How do Test Optional Colleges Impact Students?


Avery Hawkinson '23

Standardized test (ACT/SAT) practice booklets for students.

Standardized testing places a tremendous burden on students while applying for colleges. The option of whether or not to submit test scores to schools has become a recent opportunity due to the Covid-19 pandemic. This will be the third year for college applicants to go test-optional.

Many seniors this year chose to opt-out of tutoring for standardized tests. Many students didn’t feel the need to study for a test they weren’t planning to submit. Students and families saved a lot of money if they chose not to tutor for the ACT/SAT. “I saved a lot of money because I didn’t do any tutoring at all. I took the test once blindly then decided I wasn’t going to submit my ACT to any schools. I was a bit nervous when I decided to only take it once and not submit, but it ended up working out with a lot of my colleges,” senior Abby Lohmann said.

The ACT and SAT cause a large amount of added stress to students during their application process and college search. However, with test-optional schools, students’ stress levels have decreased tremendously. “The test itself is very stressful because there’s not much you can do. You can prepare as much as you can but once you get into the testing room there’s not much you can do. The only extremely stressful moment I had was one time I went to the wrong Testing Center and had to hurry to the other one,” senior Parker Thiede said.

Standardized tests, including the ACT and SAT, are not always an accurate representation of the ability and knowledge of a student as a whole. Many students suffer from learning disabilities which gives them a disadvantage during these tests. “I believe that some kids just struggle a lot with standardized testing, and it doesn’t necessarily reflect how smart they are as a student in the classroom. One student could do very poorly on the ACT or SAT but could get straight A’s in school,” senior Matthew Robinson said.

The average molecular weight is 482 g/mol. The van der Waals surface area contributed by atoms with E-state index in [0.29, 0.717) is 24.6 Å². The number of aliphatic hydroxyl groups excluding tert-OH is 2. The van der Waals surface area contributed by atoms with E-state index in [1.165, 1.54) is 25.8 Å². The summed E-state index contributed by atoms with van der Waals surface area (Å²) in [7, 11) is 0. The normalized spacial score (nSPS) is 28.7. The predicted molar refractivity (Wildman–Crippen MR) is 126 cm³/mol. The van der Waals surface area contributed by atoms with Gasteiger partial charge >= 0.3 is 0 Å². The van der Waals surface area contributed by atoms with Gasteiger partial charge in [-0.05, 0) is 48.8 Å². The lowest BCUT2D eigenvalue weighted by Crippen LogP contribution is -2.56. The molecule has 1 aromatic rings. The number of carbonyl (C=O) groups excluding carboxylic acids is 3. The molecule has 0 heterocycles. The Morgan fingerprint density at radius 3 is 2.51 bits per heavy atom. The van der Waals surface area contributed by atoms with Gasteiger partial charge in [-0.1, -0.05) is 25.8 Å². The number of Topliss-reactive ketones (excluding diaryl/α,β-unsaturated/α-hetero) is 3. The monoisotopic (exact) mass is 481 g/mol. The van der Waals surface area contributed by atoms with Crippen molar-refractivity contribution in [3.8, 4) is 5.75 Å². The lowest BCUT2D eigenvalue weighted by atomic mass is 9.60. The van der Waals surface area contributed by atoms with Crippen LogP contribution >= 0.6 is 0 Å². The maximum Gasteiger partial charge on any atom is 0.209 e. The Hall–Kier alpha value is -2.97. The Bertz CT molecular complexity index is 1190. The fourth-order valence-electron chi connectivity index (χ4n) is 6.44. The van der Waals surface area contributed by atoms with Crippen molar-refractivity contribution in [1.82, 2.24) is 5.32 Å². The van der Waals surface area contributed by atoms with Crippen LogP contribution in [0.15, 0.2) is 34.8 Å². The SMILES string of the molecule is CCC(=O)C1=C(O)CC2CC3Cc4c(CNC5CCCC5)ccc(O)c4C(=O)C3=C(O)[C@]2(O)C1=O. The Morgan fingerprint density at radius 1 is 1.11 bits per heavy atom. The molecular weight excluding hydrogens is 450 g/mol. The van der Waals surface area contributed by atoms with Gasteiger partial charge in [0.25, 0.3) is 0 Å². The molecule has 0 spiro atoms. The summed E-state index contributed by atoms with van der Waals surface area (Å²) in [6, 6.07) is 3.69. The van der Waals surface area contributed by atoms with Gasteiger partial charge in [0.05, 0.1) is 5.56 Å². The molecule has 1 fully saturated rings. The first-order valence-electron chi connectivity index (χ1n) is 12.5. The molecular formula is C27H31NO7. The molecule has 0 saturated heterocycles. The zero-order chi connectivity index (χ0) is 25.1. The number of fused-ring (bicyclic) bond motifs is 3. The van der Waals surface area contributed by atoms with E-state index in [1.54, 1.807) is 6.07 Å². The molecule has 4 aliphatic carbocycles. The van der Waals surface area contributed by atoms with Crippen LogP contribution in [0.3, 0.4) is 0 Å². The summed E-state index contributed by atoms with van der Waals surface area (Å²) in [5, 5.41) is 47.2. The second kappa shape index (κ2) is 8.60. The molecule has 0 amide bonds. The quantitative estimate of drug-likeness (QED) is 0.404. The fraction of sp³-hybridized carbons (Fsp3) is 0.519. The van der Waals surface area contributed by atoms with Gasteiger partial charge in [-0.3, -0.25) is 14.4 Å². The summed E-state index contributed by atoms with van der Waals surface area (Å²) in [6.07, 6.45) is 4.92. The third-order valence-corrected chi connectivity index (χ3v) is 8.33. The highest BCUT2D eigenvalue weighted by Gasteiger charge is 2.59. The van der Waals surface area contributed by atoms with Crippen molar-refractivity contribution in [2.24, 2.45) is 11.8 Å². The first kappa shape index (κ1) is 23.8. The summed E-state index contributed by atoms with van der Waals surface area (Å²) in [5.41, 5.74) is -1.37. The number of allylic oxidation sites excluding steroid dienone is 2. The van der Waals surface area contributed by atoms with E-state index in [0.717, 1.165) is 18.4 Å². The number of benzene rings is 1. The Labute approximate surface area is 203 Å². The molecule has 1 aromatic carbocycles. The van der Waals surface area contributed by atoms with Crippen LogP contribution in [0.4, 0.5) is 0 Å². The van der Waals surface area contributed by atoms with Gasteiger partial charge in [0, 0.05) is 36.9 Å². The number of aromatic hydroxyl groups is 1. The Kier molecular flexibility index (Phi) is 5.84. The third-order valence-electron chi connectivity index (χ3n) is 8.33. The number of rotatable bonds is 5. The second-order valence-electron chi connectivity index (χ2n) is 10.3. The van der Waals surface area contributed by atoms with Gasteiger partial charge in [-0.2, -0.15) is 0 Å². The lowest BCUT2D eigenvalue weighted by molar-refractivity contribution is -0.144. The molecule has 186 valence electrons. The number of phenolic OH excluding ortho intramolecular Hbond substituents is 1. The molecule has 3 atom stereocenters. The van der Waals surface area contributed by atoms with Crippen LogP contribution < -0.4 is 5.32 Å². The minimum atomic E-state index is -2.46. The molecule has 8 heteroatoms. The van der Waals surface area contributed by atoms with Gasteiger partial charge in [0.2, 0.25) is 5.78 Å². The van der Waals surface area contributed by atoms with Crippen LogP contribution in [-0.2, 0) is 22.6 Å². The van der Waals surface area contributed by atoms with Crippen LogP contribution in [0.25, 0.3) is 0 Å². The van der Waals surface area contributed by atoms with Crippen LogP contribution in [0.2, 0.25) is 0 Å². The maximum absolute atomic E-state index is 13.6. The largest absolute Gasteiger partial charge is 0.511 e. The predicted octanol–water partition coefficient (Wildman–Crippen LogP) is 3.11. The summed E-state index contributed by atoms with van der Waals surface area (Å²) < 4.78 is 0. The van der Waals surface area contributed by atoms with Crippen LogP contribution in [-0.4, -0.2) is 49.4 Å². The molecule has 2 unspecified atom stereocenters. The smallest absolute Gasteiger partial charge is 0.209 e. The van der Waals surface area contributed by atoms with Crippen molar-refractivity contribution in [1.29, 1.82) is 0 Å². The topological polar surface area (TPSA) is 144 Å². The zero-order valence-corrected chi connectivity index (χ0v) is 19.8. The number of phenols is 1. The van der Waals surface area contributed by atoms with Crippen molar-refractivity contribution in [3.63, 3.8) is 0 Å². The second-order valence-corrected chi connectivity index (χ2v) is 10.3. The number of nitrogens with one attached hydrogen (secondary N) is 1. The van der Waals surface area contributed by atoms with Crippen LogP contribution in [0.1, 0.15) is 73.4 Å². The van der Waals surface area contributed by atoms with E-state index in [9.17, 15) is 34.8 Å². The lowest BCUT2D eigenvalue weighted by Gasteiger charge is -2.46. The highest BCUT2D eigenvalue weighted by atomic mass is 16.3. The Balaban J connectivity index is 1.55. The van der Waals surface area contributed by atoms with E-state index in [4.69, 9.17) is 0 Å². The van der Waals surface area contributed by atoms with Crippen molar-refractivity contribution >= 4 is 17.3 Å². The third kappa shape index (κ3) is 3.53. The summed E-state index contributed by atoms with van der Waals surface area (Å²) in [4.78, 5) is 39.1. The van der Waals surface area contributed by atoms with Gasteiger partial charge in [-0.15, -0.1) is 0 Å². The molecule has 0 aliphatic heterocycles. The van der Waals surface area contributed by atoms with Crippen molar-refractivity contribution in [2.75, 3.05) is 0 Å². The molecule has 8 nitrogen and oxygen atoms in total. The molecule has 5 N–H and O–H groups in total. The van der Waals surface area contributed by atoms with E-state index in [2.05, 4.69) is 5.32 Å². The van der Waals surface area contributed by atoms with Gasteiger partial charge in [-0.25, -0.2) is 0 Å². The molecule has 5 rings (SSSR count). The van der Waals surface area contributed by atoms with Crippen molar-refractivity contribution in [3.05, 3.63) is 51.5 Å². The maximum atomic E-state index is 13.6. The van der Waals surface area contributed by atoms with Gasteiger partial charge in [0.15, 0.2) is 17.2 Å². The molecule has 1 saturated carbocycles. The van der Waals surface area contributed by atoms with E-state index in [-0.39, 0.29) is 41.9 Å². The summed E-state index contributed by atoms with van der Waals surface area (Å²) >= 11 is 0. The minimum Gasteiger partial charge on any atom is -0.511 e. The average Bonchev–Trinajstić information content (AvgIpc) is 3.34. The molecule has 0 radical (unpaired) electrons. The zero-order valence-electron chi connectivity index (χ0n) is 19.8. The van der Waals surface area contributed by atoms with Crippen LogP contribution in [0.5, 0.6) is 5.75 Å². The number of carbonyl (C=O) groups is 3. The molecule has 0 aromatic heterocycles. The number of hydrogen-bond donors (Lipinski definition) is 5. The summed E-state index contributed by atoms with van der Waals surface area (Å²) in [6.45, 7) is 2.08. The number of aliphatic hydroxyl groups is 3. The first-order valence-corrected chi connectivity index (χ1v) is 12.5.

Many in the junior class believe that standardized tests are not an accurate representation of what you’re able to do in class. “It shows that in class, you’re actually paying attention. And it’s not like because some people are better at just like standard doing a test, but it shows that you actually pay attention in class and get all the assignments done,” junior Benjamin Watts said.

Along with the benefit of giving students the opportunity to choose whether or not they want to take the ACT/SAT, it can also be a downside because colleges can narrow down their student body based on the assumption of not submitting their tests. “That would be really good because then if you choose not to take the test then they’ll know [that] they probably didn’t do a good job on the ACT. So you know, it’ll just narrow it down. Kind of who you want on your campus,” junior Abyan Chaudhri said.

The junior class is in the progress of studying for the ACT, and some have already taken it. Studying for the ACT is an important part of junior year and preparing for college applications in the summer/next school year. “Well, I can’t exactly give you how many hours, but I’ve been doing it since August, but it’s been at least two or three times a week. It has been a big part of my life in order to get prepared to take the ACT,” Chaudhri said.

Now that the juniors are starting to study for the ACT, it is common that they’re planning on taking the standardized test multiple times before calling it quits. “I’ll probably take the ACT multiple times before submitting and if I don’t get the score I want, then I will either not submit or keep taking it until I do,” Watts said.

Although the test-optional aspect is a great idea, the downside is not being able to apply to possible dream schools if you have not achieved a high enough score or if you have not taken the ACT altogether. “If I don’t get a high enough score then I’ll just cut my losses and focus on applying to different schools that are test-optional,” Chaudhri said.